Thursday, 31 July 2014

Second hand IS always best!


Hello Dear Reader,

Oh I say, didn't we all have a lot of chit chat about making our own clothes. Personally, I would love to walk into a charity shop and pick up clothes that fit me straight off. Sometimes I do, sometimes I don't. I have plenty of clothes that I wear on a regular basis and no one would know they are second hand. I wear them to work or at home. I often buy clothes just to cut them up to make quilts. I keep my eyes peeled for pyjamas and cut them up to make quilts. Sometimes, I back quilts in flannel so they don't slip off and have a warm side that can be snuggled underneath.

My local charity shop often has a sale day where all men's shirts or all skirts, or in this case, all pyjamas are £1. I pointed out that the top was just half the set and got what you can see above for £1.50. It takes no time at all to cut them into component parts, I just rip along the seam. I want square pieces and you'll see why below.



There is a tiny bit of waste (apologies for my old comfy slippers!) and I keep this to burn in my stove.



I even keep the piping ribbons and again, you'll see why if you keep reading.



Here's the pyjama top, cut into squares and it becomes a total piece almost one metre square. In 'old money' a yard. Not bad for 50p! I hope this adds credibility that second hand is always best.




So I have one yard of cup cake fabric and three yards (a lot more fabric in the bottoms than the tops) of soft flannel monkey fabric to use for quilt backing. If you make quilts for your children, anyone else's and especially for a baby gift as some we know is always having a baby, then there is nothing nicer than a soft flannel quilt.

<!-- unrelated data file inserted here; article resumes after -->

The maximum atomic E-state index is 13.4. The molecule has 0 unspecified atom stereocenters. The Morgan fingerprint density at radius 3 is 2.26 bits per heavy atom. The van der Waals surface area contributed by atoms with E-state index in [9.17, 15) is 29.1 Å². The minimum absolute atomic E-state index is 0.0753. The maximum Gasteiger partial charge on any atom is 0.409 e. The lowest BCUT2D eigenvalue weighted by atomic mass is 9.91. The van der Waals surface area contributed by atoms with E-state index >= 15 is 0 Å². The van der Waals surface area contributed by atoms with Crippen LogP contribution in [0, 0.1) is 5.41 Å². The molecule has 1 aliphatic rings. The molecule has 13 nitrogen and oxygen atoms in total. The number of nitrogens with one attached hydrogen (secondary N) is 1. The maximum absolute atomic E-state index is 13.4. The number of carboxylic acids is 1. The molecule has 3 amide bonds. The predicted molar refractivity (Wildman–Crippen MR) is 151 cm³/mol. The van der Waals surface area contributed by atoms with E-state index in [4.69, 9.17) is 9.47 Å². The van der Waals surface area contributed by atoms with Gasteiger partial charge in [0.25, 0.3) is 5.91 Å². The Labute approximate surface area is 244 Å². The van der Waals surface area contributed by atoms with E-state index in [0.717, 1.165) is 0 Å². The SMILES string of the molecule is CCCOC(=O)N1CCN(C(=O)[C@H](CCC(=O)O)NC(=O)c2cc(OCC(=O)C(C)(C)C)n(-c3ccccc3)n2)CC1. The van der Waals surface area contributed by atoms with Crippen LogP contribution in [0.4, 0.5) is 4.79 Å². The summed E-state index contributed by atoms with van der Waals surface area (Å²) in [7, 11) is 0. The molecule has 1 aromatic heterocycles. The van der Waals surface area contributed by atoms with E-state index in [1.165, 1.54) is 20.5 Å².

It doesn't matter what you buy second hand, whether it's your clothes, your furniture or as most of us do your car it's always the best way to buy. 

There was a bit of a discussion yesterday about the cost of making clothes. Firstly, I would always advocate buying second hand if you can as recycling, passing clothes on and making good is the best for our pockets and the planet. I wouldn't think there is anyway more ethical to clothe ourselves or provide for ourselves than making do and mending or just using something again and again.

 If, like me, you're an odd size then you might want to have a go at making clothes. I was suggesting that homemade is better if that's an option for you because you'll get something made to your size. Lots of cheap clothing has cost someone something somewhere, in some cases an individual's health and well being. But let me make this very clear, if you've got children to clothe and can't find what you need in charity shops or find that charity shops are too expensive then take a look at ebay for clothes bundles, at Gumtree, in your local paper, on the notice board at school, nursery, church or playgroup. Swap with friends or if you have to because that's your budget and that's what suits you, clothe your kids from discount stores because children keep growing and need clothes!

Over to you Dear Reader, who agrees that second hand is always best and is ethical because you're reusing, saving the planet and keeping clothes out of landfill? Also, who else quilts from old clothes?

Until tomorrow,

Love Froogs xxx